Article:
Creating C extensions, Part 1

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Creating C extensions, Part 1

Postby casevh » Tue Mar 05, 2013 5:35 am

This is part 1 of several short tutorials on creating C extensions for Python. In this post, I'll describe what is possibly the shortest, and most useless, C extension possible.

A few caveats:

  • All examples will focus on Python 3.x. It is possible to write C extensions that compile on both 2.x and 3.x but supporting both major versions makes the C code more complicated.
  • My primary development platform is Linux but I will also cover Windows. I don't have access to a Mac so I can't assist with OSX.
  • The Windows binary for Python 3.3 was compiled with Visual Studio 2010. You will need to install Visual Studio 2010 Express to compile extensions for Python 3.3 on Windows. For earlier versions of Python, you will need Visual Studio 2008 Express (if you can still find it on Microsoft's web site) or you can install the Windows 7.0 SDK (aka Microsoft Windows SDK for Windows 7 and .NET Framework 3.5 SP1). I will cover the use of the SDK compilers in another post.
A simple extension consists of two files: a '' file written in Python and C source file written in (you guessed it) C.

Here is a simple file:

Code: Select all
from distutils.core import setup, Extension

case_module = Extension('case', sources = ['case.c'])

setup (name = 'case',
       version = '0.0',
       description = 'Collection of Arbitrary Simple Extensions',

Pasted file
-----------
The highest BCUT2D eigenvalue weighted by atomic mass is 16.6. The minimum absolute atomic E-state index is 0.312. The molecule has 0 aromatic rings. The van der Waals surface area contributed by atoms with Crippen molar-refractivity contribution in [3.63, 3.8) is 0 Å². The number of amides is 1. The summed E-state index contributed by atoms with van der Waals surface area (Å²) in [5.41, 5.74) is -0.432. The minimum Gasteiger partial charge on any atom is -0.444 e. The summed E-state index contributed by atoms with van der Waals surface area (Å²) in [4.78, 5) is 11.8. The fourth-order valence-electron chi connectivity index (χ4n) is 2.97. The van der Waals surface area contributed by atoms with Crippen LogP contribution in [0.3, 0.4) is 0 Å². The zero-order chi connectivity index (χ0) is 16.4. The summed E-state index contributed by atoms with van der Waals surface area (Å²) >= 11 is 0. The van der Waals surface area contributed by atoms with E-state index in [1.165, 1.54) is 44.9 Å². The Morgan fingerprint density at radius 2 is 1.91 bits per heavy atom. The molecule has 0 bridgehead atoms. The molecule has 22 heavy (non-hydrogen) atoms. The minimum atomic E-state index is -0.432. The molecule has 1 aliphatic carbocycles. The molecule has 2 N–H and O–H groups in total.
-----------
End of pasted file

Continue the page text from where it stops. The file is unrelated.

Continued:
ext_modules = [case_module])

Here is corresponding C file (case.c):

Code: Select all
#include "Python.h"

"Collection of Arbitrary Simple Extensions.");

static struct PyModuleDef case_module = {
    "case",           /* m_name */
    case_doc,         /* m_doc */
    -1,               /* m_size */
    NULL,             /* m_methods */
    NULL,             /* m_reload */
    NULL,             /* m_traverse */
    NULL,             /* m_clear */
    NULL              /* m_free */

    return PyModule_Create(&case_module);

Save these two files to a directory on your computer and enter "python3 install" and the extension should be compiled and automatically installed. Note: replace python3 by whatever command you need to use on your computer to invoke a Python 3.x interpreter.

So what's in case.c?

The line #include "Python.h" gives the extension access to the C-API of the Python interpreter. If you are running Linux and get an error message stating that Python.h cannot be found, then you will need to install the development libraries for your version of Python.

Then we create a docstring for the module. It is called case_doc.

Next, we create a Python Module Definition (PyModuleDef) structure that describes the module we are creating. The module structure is called case_module. PyModuleDef_HEAD_INIT is used by Python for internal bookkeeping. We then provide the name of the module ("case"), the docstring (case_doc) that provides help for the module, and the remaining fields are given default values.

Lastly, we define a function PyInit_case. The Python interpreter calls this function after loading the extension. The purpose of this function is to initialize a module (based on the values given in case_module) and return it to the Python interpreter.

You can "import case" and read the docstring via "help(case)" and that's about it. :lol:

Now that we've created the most useless extension module, we'll add what is probably the most useless object in Part 2.

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Re: Creating C extensions, Part 1

Postby micseydel » Tue Mar 05, 2013 7:55 am

Thanks! I'm looking forward to Part 2!
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